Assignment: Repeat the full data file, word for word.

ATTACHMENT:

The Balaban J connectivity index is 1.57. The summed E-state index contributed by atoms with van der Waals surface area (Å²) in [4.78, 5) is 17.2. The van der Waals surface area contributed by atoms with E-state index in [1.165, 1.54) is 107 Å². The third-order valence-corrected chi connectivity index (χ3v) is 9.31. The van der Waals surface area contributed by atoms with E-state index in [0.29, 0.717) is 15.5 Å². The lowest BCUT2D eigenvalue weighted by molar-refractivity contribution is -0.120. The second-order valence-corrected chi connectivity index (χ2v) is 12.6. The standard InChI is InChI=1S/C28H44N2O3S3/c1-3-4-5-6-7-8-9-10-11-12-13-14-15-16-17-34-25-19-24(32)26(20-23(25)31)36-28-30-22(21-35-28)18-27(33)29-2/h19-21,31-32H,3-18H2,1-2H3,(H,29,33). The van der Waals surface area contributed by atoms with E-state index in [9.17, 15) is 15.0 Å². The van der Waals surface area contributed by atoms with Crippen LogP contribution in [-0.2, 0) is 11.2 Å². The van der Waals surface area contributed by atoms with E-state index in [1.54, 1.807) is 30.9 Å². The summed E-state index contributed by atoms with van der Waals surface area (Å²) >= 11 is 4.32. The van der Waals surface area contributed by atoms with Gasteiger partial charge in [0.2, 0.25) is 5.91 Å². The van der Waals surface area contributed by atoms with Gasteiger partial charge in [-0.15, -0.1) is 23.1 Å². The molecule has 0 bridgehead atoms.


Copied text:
The Balaban J connectivity index is 1.57. The summed E-state index contributed by atoms with van der Waals surface area (Å²) in [4.78, 5) is 17.2. The van der Waals surface area contributed by atoms with E-state index in [1.165, 1.54) is 107 Å². The third-order valence-corrected chi connectivity index (χ3v) is 9.31. The van der Waals surface area contributed by atoms with E-state index in [0.29, 0.717) is 15.5 Å². The lowest BCUT2D eigenvalue weighted by molar-refractivity contribution is -0.120. The second-order valence-corrected chi connectivity index (χ2v) is 12.6. The standard InChI is InChI=1S/C28H44N2O3S3/c1-3-4-5-6-7-8-9-10-11-12-13-14-15-16-17-34-25-19-24(32)26(20-23(25)31)36-28-30-22(21-35-28)18-27(33)29-2/h19-21,31-32H,3-18H2,1-2H3,(H,29,33). The van der Waals surface area contributed by atoms with E-state index in [9.17, 15) is 15.0 Å². The van der Waals surface area contributed by atoms with Crippen LogP contribution in [-0.2, 0) is 11.2 Å². The van der Waals surface area contributed by atoms with E-state index in [1.54, 1.807) is 30.9 Å². The summed E-state index contributed by atoms with van der Waals surface area (Å²) >= 11 is 4.32. The van der Waals surface area contributed by atoms with Gasteiger partial charge in [0.2, 0.25) is 5.91 Å². The van der Waals surface area contributed by atoms with Gasteiger partial charge in [-0.15, -0.1) is 23.1 Å². The molecule has 0 bridgehead atoms.